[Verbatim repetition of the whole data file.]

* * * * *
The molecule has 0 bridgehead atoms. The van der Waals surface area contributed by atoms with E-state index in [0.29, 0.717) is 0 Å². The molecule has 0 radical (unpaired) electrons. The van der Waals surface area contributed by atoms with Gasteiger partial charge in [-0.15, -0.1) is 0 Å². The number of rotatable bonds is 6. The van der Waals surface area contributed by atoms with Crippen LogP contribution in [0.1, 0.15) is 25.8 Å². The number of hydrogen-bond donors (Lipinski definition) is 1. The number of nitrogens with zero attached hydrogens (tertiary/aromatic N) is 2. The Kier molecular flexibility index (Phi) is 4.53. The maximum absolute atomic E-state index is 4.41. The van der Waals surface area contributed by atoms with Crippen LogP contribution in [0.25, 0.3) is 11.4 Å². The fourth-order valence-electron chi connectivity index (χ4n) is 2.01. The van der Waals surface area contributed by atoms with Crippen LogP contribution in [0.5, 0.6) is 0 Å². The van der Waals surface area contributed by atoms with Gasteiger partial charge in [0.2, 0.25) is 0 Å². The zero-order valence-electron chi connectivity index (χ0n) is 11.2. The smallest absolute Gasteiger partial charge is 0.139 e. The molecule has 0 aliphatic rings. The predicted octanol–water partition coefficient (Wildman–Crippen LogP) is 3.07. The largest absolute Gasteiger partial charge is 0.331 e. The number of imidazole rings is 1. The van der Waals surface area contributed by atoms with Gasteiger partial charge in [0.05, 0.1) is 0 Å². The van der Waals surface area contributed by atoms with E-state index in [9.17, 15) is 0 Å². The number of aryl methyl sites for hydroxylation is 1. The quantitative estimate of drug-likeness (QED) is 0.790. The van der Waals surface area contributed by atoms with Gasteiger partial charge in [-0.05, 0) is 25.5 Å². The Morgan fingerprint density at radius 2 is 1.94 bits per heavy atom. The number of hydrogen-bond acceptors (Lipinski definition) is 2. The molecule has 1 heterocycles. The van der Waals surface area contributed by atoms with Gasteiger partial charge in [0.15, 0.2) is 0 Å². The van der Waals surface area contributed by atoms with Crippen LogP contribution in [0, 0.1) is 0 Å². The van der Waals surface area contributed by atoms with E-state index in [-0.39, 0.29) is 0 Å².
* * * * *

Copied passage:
The molecule has 0 bridgehead atoms. The van der Waals surface area contributed by atoms with E-state index in [0.29, 0.717) is 0 Å². The molecule has 0 radical (unpaired) electrons. The van der Waals surface area contributed by atoms with Gasteiger partial charge in [-0.15, -0.1) is 0 Å². The number of rotatable bonds is 6. The van der Waals surface area contributed by atoms with Crippen LogP contribution in [0.1, 0.15) is 25.8 Å². The number of hydrogen-bond donors (Lipinski definition) is 1. The number of nitrogens with zero attached hydrogens (tertiary/aromatic N) is 2. The Kier molecular flexibility index (Phi) is 4.53. The maximum absolute atomic E-state index is 4.41. The van der Waals surface area contributed by atoms with Crippen LogP contribution in [0.25, 0.3) is 11.4 Å². The fourth-order valence-electron chi connectivity index (χ4n) is 2.01. The van der Waals surface area contributed by atoms with Crippen LogP contribution in [0.5, 0.6) is 0 Å². The van der Waals surface area contributed by atoms with Gasteiger partial charge in [0.2, 0.25) is 0 Å². The zero-order valence-electron chi connectivity index (χ0n) is 11.2. The smallest absolute Gasteiger partial charge is 0.139 e. The molecule has 0 aliphatic rings. The predicted octanol–water partition coefficient (Wildman–Crippen LogP) is 3.07. The largest absolute Gasteiger partial charge is 0.331 e. The number of imidazole rings is 1. The van der Waals surface area contributed by atoms with Gasteiger partial charge in [0.05, 0.1) is 0 Å². The van der Waals surface area contributed by atoms with E-state index in [9.17, 15) is 0 Å². The number of aryl methyl sites for hydroxylation is 1. The quantitative estimate of drug-likeness (QED) is 0.790. The van der Waals surface area contributed by atoms with Gasteiger partial charge in [-0.05, 0) is 25.5 Å². The Morgan fingerprint density at radius 2 is 1.94 bits per heavy atom. The number of hydrogen-bond acceptors (Lipinski definition) is 2. The molecule has 1 heterocycles. The van der Waals surface area contributed by atoms with Gasteiger partial charge in [0.15, 0.2) is 0 Å². The van der Waals surface area contributed by atoms with Crippen LogP contribution in [0, 0.1) is 0 Å². The van der Waals surface area contributed by atoms with E-state index in [-0.39, 0.29) is 0 Å².